PARIS — Supporters of the punk rock band Pussy Riot bared their breasts, covered their faces with ski masks and cross-dressed today in a series of raucous protests that stretched from New York to Copenhagen to denounce the musicians’ conviction in a Russian court.
In a Paris square, supporters followed the trial by phone and shouted in unison with protesters in Moscow. In Kiev, Ukraine, four women, one who was topless, used a chainsaw to cut down a cross. And in cities across Europe and the U.S., young people donned the neon-colored balaclavas that have become symbols of the band.
The three women, who have been in jail for more than five months because of a guerrilla performance denouncing President Vladimir Putin in Moscow’s main cathedral, were convicted on charges of hooliganism driven by religious hatred and each sentenced to two years in prison.
The trial has been seen as a symbol of Russia’s intolerance of dissent, especially under the reign of Putin, and a series of colorful and raucous protests have attracted worldwide attention to the feminist rockers’ fate. Celebrities including Paul McCartney, Madonna and Bjork have called for the band members to be freed.
Governments including the United States, Britain, France and Germany joined the chorus today, denouncing the sentences as disproportionate.
But today’s demonstrations — none of which attracted more than a few hundred people — seemed unlikely to gain the momentum needed to exert any real pressure on Russia’s government.
Still, one protester in Berlin who used to be an East German dissident underscored the importance of continuing even seemingly futile calls for changes.
“I remember the times when we were in opposition … the signs from other countries were very, very important,” said Marianne Birthler, who also served as head of a post-reunification commission that investigated the East German intelligence service. “So we knew what we are doing is recognized and there are people who are willing to support us and who follow what happens to us. That’s the reason we are here now.”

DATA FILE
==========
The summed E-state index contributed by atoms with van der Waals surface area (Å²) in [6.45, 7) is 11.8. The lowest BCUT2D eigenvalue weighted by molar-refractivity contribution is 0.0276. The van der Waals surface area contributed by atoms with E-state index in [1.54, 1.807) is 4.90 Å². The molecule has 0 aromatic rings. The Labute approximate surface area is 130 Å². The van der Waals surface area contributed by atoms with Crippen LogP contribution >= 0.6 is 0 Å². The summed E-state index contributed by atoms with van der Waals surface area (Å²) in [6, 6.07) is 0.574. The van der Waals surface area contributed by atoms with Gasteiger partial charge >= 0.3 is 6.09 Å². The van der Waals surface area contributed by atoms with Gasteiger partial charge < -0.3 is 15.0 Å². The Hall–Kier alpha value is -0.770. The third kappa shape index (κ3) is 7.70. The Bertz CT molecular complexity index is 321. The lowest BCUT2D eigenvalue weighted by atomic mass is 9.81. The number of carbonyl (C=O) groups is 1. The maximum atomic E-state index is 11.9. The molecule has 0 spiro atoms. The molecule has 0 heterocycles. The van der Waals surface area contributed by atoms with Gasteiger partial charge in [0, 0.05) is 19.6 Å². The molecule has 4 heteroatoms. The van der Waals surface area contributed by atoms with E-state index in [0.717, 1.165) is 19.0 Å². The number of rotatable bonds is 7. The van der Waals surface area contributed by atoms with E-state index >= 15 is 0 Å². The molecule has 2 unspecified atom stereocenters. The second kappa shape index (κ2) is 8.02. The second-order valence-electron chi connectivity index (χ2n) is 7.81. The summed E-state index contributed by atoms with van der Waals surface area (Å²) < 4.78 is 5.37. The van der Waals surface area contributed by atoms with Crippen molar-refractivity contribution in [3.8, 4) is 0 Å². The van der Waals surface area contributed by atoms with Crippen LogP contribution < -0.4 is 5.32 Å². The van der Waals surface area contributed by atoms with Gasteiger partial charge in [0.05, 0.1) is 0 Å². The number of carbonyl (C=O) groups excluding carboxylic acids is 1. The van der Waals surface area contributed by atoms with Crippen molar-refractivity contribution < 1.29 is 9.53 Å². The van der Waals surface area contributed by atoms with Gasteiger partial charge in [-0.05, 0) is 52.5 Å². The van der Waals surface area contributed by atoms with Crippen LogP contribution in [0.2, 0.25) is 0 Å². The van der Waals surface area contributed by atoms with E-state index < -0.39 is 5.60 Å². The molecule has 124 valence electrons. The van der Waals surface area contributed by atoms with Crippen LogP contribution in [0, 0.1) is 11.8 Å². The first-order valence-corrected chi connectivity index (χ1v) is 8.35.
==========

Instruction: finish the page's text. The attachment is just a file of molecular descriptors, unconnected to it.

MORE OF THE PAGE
Protesters from New York to London to Copenhagen donned colorful balaclavas like those the women were wearing when they performed in the cathedral and some men at the gathering in the British capital even wore dresses in solidarity.
“These three girls are just the tip of the iceberg,” said Adam Adamson, a 26-year-old who set up the Facebook page for the London protest. “Many have been arrested because they were opposing Putin.”
In New York, about 40 protesters gathered, holding up banners that read: “We are all hooligans.”
In Barcelona, Spain, more than 50 colorfully garbed demonstrators sang and danced to Pussy Riot songs as they protested outside the large Sagrada Familia church.
“Russia may be a mixture of Europe and Asia which means it has a unique approach to religion, but we know this is not really a religious issue,” said Andrei Viachenko, a 28-year-old Russian doctoral student studying in Spain.
A protest in Washington was more subdued, with 11 people marching in a loose circle in front of the Russian Embassy.
In Serbia, while anti-Putin activists plan protests in Belgrade, a Serbian far-right group has taken Putin’s side. The group Nasi has launched an online game targeting the Pussy Riot members, and says on its website that the women should be sent to a hospital for psychiatric treatment.